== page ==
Do-it-yourself exclusion techniques are humane and inexpensive, but may take a little patience:

  • Place a flashlight or work light in the den site

  • Play a radio (with a talk radio station) near the den site

  • Place rags soaked with apple cider vinegar in a plastic container, tape-shut the lid and punch enough holes in the lid so the smell permeates. Place one or more containers in the den or at the entry points if inside is not accessible. Refill the apple cider vinegar as needed every couple days if effect is not working.

In most cases such techniques disturb the raccoons enough that they will want to move out and mothers will even take their babies, one-by-one, to a back-up den site. But you must give them sufficient time to move their young and double check the den before closing up the site. 

To prevent raccoons from climbing fruit trees, wrap two-foot-wide sheet metal around the truck of trees at two feet above the ground and trim branches that are providing other access, such as from rooftops or fences.

Raccoons will frequently roll up new garden sod while looking for bugs. Use non-toxic natural Diatomaceous Earth on your lawn to ensure there are no bugs to be found. If a raccoon is raiding your pond, try placing PCV tubes at least 2 ft in length in your pond so the fish can hide inside. Ponds are free buffets for raccoons, herons and other wildlife and none of them know how much you spent on your exotic fish! Nets are dangerous and electrical fences can be harmful. Understand that the wildlife only see your fish as an easy meal so challenge yourself to outsmart them!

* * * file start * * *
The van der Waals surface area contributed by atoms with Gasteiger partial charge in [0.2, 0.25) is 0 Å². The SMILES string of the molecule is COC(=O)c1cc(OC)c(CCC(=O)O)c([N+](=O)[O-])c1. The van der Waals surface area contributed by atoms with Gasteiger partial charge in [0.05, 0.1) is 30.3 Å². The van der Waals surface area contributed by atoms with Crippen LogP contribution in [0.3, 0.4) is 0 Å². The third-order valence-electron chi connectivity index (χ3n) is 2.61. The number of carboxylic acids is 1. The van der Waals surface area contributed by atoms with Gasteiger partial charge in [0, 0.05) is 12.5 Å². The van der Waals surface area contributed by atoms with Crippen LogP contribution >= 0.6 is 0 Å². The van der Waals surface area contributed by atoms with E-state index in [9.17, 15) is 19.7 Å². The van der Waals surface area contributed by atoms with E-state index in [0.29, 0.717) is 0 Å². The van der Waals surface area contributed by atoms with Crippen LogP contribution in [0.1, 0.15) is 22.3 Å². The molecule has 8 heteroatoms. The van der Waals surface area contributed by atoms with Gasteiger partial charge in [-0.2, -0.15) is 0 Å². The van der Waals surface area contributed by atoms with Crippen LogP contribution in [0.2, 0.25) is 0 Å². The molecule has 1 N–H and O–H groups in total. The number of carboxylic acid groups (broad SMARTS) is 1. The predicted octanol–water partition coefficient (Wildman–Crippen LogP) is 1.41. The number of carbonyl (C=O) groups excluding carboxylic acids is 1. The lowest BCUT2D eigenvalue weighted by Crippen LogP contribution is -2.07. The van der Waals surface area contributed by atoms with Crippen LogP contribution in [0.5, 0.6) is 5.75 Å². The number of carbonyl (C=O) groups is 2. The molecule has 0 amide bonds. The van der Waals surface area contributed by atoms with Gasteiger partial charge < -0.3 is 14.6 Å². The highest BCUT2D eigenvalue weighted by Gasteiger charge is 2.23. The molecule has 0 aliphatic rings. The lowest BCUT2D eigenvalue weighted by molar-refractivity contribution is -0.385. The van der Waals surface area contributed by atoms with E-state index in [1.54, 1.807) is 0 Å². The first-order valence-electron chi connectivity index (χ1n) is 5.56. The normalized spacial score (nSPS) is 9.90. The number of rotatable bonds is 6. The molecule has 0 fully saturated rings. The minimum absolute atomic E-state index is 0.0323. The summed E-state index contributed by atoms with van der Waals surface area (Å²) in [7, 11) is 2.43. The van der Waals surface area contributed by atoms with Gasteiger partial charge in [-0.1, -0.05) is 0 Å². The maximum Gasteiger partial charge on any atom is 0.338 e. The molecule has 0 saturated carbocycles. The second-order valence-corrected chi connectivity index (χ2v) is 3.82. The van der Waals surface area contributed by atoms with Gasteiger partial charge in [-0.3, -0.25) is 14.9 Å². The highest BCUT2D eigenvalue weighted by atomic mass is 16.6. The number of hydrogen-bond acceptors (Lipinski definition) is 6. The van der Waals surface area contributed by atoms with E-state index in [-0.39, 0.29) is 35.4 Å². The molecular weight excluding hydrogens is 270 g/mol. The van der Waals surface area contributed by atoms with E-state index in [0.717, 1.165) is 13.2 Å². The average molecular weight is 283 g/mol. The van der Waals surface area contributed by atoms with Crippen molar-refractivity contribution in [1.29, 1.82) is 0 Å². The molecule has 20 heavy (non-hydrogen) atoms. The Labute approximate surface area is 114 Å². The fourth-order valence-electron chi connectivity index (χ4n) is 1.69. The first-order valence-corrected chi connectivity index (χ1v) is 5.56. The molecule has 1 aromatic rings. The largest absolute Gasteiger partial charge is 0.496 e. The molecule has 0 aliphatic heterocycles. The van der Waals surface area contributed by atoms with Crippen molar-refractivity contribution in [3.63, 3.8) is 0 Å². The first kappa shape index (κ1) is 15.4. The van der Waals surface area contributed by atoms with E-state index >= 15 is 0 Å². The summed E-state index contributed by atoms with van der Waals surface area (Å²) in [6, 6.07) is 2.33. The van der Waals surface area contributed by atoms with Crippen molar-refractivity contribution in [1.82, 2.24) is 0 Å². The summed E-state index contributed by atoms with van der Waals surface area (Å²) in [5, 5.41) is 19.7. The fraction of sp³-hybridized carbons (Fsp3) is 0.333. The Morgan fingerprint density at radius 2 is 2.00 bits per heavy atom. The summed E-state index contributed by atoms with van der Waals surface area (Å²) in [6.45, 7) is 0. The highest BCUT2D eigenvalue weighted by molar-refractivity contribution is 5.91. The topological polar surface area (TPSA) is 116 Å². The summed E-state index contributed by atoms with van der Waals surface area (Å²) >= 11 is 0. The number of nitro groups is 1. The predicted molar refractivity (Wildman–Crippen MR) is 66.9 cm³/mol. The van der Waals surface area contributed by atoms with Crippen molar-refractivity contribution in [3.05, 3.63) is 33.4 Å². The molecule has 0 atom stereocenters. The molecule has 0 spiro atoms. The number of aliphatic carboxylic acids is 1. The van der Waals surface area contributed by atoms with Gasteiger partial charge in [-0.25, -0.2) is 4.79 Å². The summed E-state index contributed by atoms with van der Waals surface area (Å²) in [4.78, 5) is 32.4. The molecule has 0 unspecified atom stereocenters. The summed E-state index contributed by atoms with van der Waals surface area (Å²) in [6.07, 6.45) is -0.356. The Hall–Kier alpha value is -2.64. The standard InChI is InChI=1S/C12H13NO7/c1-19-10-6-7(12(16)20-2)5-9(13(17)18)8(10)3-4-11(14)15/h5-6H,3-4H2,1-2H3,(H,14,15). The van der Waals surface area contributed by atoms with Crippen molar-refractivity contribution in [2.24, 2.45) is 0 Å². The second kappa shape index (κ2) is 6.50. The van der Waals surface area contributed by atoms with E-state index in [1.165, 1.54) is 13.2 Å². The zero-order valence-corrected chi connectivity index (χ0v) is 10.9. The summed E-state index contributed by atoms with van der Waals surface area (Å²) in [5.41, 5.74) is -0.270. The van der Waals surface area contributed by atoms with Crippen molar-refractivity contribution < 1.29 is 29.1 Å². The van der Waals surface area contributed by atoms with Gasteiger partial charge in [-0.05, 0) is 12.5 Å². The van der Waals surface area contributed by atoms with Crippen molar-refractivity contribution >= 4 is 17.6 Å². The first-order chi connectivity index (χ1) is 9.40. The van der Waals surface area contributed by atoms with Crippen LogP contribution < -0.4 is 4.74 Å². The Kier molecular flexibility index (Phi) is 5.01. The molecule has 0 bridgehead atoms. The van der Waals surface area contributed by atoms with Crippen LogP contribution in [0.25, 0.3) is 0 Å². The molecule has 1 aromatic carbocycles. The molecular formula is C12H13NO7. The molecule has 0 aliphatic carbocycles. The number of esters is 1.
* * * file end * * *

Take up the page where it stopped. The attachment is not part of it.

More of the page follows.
No luck on your own? Call the experts – contact a nuisance wildlife management company that uses only exclusion practices and does not trap!


Trapping is not the solution

Trapping is inhumane, ineffective and restricted by regional wildlife regulations. Even if you use a live trap, relocating a raccoon to another location is usually a death-sentence. The raccoon will be in danger because it is likely now in the territory of another raccoon as they are widely distributed. A large percentage of wildlife that is removed from the city generally does not survive and just moves the problem to someone else's backyard. Raccoons can be injured in traps and even if they were removed, it will only be a matter of time before another raccoon moves in to claim the existing food source and shelter. Poisoning is also inhumane and could also kill other wild animals or pets.

We want to achieve a raccoon population balance within the urban environment based on available natural food supply. In order to do this we need to keep the food supply restricted by cleaning up garbage, and preventing access to pet food. We can learn to live with raccoons by respecting that they are wild animals and treating them as such.


Prevention is the key to co-existing

•  Never attempt to feed any wildlife as doing so causes them to they lose their fear of humans. This makes them more likely to being hit by cars or trapped and killed.

•  Supervise all pets closely outdoors, keeping them indoors from dusk to dawn.

•  The only way to guarantee your cat's safety is by making it an indoor pet. An outdoor-enclosed cat run is also an option.

•  Maintain sheds, garages and access to crawl spaces and attics to prevent unwelcome tenants.


Don't feed the raccoons

Make sure you aren't unknowingly making your home an attractive place to stay for raccoons. Check that:

•  Garbage bins and composts are secured

•  Fruit fallen from trees is not left on the ground

•  Bird feeders are not overflowing with seeds

•  Pets are fed inside and no pet food is left outside